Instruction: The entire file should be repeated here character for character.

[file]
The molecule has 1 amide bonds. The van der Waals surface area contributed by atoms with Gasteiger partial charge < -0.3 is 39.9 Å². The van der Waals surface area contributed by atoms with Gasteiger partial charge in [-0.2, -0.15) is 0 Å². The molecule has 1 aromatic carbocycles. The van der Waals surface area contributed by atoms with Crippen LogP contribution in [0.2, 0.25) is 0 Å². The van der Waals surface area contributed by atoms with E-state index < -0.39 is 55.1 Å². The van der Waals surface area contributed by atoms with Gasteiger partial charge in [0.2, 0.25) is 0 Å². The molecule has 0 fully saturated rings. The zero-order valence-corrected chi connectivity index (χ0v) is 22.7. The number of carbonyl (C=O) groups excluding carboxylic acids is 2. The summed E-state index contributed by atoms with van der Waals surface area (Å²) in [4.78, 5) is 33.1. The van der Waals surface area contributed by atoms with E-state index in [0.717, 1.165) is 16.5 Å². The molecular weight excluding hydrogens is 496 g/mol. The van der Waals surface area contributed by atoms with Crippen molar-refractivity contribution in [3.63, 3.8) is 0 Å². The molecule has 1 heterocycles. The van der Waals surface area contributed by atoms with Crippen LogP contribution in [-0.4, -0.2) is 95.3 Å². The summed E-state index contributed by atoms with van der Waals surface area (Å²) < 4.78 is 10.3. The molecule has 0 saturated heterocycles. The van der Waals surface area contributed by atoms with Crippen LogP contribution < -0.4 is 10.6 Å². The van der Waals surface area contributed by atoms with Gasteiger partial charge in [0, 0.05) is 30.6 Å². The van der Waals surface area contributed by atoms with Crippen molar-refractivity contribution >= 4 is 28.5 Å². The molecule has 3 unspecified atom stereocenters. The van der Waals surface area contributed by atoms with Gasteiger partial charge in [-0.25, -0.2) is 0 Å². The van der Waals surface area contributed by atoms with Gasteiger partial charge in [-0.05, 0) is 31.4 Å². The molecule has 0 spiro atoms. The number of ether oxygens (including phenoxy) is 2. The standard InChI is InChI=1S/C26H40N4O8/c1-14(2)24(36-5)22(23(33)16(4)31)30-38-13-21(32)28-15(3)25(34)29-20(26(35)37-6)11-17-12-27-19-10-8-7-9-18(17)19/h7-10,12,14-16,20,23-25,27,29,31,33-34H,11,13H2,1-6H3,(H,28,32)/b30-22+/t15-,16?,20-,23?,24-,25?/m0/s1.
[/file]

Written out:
The molecule has 1 amide bonds. The van der Waals surface area contributed by atoms with Gasteiger partial charge < -0.3 is 39.9 Å². The van der Waals surface area contributed by atoms with Gasteiger partial charge in [-0.2, -0.15) is 0 Å². The molecule has 1 aromatic carbocycles. The van der Waals surface area contributed by atoms with Crippen LogP contribution in [0.2, 0.25) is 0 Å². The van der Waals surface area contributed by atoms with E-state index < -0.39 is 55.1 Å². The van der Waals surface area contributed by atoms with Gasteiger partial charge in [0.2, 0.25) is 0 Å². The molecule has 0 fully saturated rings. The zero-order valence-corrected chi connectivity index (χ0v) is 22.7. The number of carbonyl (C=O) groups excluding carboxylic acids is 2. The summed E-state index contributed by atoms with van der Waals surface area (Å²) in [4.78, 5) is 33.1. The van der Waals surface area contributed by atoms with E-state index in [0.717, 1.165) is 16.5 Å². The molecular weight excluding hydrogens is 496 g/mol. The van der Waals surface area contributed by atoms with Crippen molar-refractivity contribution in [3.63, 3.8) is 0 Å². The molecule has 1 heterocycles. The van der Waals surface area contributed by atoms with Crippen LogP contribution in [-0.4, -0.2) is 95.3 Å². The summed E-state index contributed by atoms with van der Waals surface area (Å²) < 4.78 is 10.3. The molecule has 0 saturated heterocycles. The van der Waals surface area contributed by atoms with Crippen LogP contribution < -0.4 is 10.6 Å². The van der Waals surface area contributed by atoms with Gasteiger partial charge in [0, 0.05) is 30.6 Å². The van der Waals surface area contributed by atoms with Crippen molar-refractivity contribution >= 4 is 28.5 Å². The molecule has 3 unspecified atom stereocenters. The van der Waals surface area contributed by atoms with Gasteiger partial charge in [-0.25, -0.2) is 0 Å². The van der Waals surface area contributed by atoms with Gasteiger partial charge in [-0.05, 0) is 31.4 Å². The molecule has 0 spiro atoms. The number of ether oxygens (including phenoxy) is 2. The standard InChI is InChI=1S/C26H40N4O8/c1-14(2)24(36-5)22(23(33)16(4)31)30-38-13-21(32)28-15(3)25(34)29-20(26(35)37-6)11-17-12-27-19-10-8-7-9-18(17)19/h7-10,12,14-16,20,23-25,27,29,31,33-34H,11,13H2,1-6H3,(H,28,32)/b30-22+/t15-,16?,20-,23?,24-,25?/m0/s1.